Hurricane Sandy left a message for New York psychiatrists: No matter how well you learn from old disasters, a new one always adds some unexpected wrinkle.
“The New York Health and Hospital Commission [NYHHC] spent $20 million after Tropical Storm Irene in 2011 to upgrade Bellevue and Coney Island hospitals, and we ended up with 10 million gallons of water in the basement of Bellevue” after Hurricane Sandy, said Ann Marie Sullivan, M.D., senior vice president of NYHHC’s Queens Health Network and a former speaker of the APA Assembly. She spoke at the 14th annual Citywide Josef Weissberg Legislative Breakfast, sponsored by APA’s New York County District Branch in Manhattan on January 27.
Besides the flood water, which knocked out the fuel pumps serving generators on higher floors at Bellevue, Sullivan described three areas of concern after the October 2012 hurricane.
Credentialing—even within the same hospital system—proved difficult when clinicians were forced to evacuate to other facilities.
Finding shelter for large numbers of chronically mentally ill people displaced from group homes devastated by flood or fire was especially challenging, she said.
Also, communicating information about patients’ whereabouts or medical histories was difficult, especially in the first two days after the storm, said Sullivan.
“Eventually, the information was available within the NYHHC system but not always at other hospitals that were receiving patients,” she said.
Differences in training cultures at hospitals to which residents were shifted after Tropical Storm Sandy made adjustment difficult, says Carol Bernstein, M.D. From left: Bernstein, Ann Marie Sullivan, M.D., Richard Gottfried, J.D., and Lloyd Sederer, M.D.
Moving psychiatrists in training to other hospitals meant more than a geographic shift, said Carol Bernstein, M.D., an associate professor of psychiatry, vice chair for education, and director of residency training in the Department of Psychiatry at NYU Langone Medical Center.
Differences in training cultures at their new hospitals made adjustment difficult for residents.
“Unfavorable shifts went to the newcomers at first,” said Bernstein, a former APA president. “It was a fantasy that we could simply take what we were doing with residents at NYU and implant it at other hospitals.”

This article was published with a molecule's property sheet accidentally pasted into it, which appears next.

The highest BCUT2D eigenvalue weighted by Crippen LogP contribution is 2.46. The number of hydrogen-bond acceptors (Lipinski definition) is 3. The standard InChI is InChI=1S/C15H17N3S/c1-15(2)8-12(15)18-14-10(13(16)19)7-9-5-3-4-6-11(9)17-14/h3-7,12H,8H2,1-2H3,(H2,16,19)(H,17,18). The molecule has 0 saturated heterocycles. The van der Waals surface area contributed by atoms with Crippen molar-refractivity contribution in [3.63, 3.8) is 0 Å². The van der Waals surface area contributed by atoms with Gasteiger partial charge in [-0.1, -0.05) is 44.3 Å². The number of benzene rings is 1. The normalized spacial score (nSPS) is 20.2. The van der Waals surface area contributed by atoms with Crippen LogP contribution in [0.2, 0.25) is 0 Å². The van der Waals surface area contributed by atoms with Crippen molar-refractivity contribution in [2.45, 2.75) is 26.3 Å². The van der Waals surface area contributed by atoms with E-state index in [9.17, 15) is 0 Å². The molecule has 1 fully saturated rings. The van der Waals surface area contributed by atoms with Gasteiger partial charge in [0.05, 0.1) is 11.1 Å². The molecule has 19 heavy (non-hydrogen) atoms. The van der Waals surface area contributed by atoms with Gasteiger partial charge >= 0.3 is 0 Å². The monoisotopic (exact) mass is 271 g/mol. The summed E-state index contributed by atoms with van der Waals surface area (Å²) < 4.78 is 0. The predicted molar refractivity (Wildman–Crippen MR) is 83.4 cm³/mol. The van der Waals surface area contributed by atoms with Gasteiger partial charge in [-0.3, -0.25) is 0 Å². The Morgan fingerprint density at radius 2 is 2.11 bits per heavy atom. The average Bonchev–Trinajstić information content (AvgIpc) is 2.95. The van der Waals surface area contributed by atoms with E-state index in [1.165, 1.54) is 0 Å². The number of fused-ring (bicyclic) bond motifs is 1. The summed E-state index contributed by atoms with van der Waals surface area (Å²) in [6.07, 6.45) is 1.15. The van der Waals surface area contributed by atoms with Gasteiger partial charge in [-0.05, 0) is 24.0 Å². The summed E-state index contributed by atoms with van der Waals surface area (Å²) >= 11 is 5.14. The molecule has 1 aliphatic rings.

Follow-up for residents and faculty included a series of debriefings led by leading PTRSD researchers who work in New York, including Charles Marmar, M.D., and Claude Chemtob, Ph.D. As important as it is to plan for providing services for patients with mental illness, it’s also important to do this for people who are taking care of the patients and for our trainees. We’ve already had one formal debriefing session for the residents.
Information was on the mind of Richard Gottfried, J.D., chair of the New York State Assembly’s Committee on Health.
“Currently, databases of vulnerable populations are only optional for New York’s counties,” said Gottfried. “We need a system for tracking patients, notifying their families of where they are, and having medical records travel with patients.”
The Federal Emergency Management Agency (FEMA) provides financial support for the initial mental health response to disasters, said psychiatrist Lloyd Sederer, M.D., medical director of the New York Office of Mental Health. That office operates 24 hospitals around the state and is responsible for applying to FEMA for crisis-counseling funds. The post-Sandy work in New York operates under the name Project Hope.
The state applied for an “initial services” grant of $8.2 million right after the storm, allowing it to hire 600 full-time-equivalent counselors and make 20,000 outreach visits.
The federal money flows through states and local agencies, who in turn hire community providers, he explained. “They know their community’s resources and culture and speak their languages.”
New York state filed a second application for $47 million at the end of December to continue the program for nine more months. However, Sederer is unhappy with the program’s overall approach, because funds are available for crisis counseling, but not for longer-term treatment.
“We should permit crisis counselors to sustain their contact with affected individuals and families who screen positive and provide some form of limited care and problem-solving interventions until referrals can be made,” said Sederer.
“It’s time to do something not so constrictive and not so delimited by an old-fashioned model that goes back 30 or 40 years. A tremendous amount has been learned since 9/11 and Hurricane Katrina.”
He has proposed a model that uses smartphone technology to allow trained outreach workers to triage and evaluate disaster survivors. Triage questions would be followed by standardized screening instruments for posttraumatic stress disorder, major depression, anxiety, and bereavement, depending on the survivor’s exposure. Sandy resulted in few deaths but great property devastation and left a different set of psychiatric sequelae in its wake than did other disasters, he pointed out.
The use of technology would not only help workers in the field but also help in gathering data on interventions applied and on outcomes, he said. Recording who developed what condition, what treatment they received, and whether their condition improved would enable better preparation for the inevitable next disaster.
“Ultimately, I hope we can transform the mental health disaster response for New York and set an example for the rest of the nation,” said Sederer. ■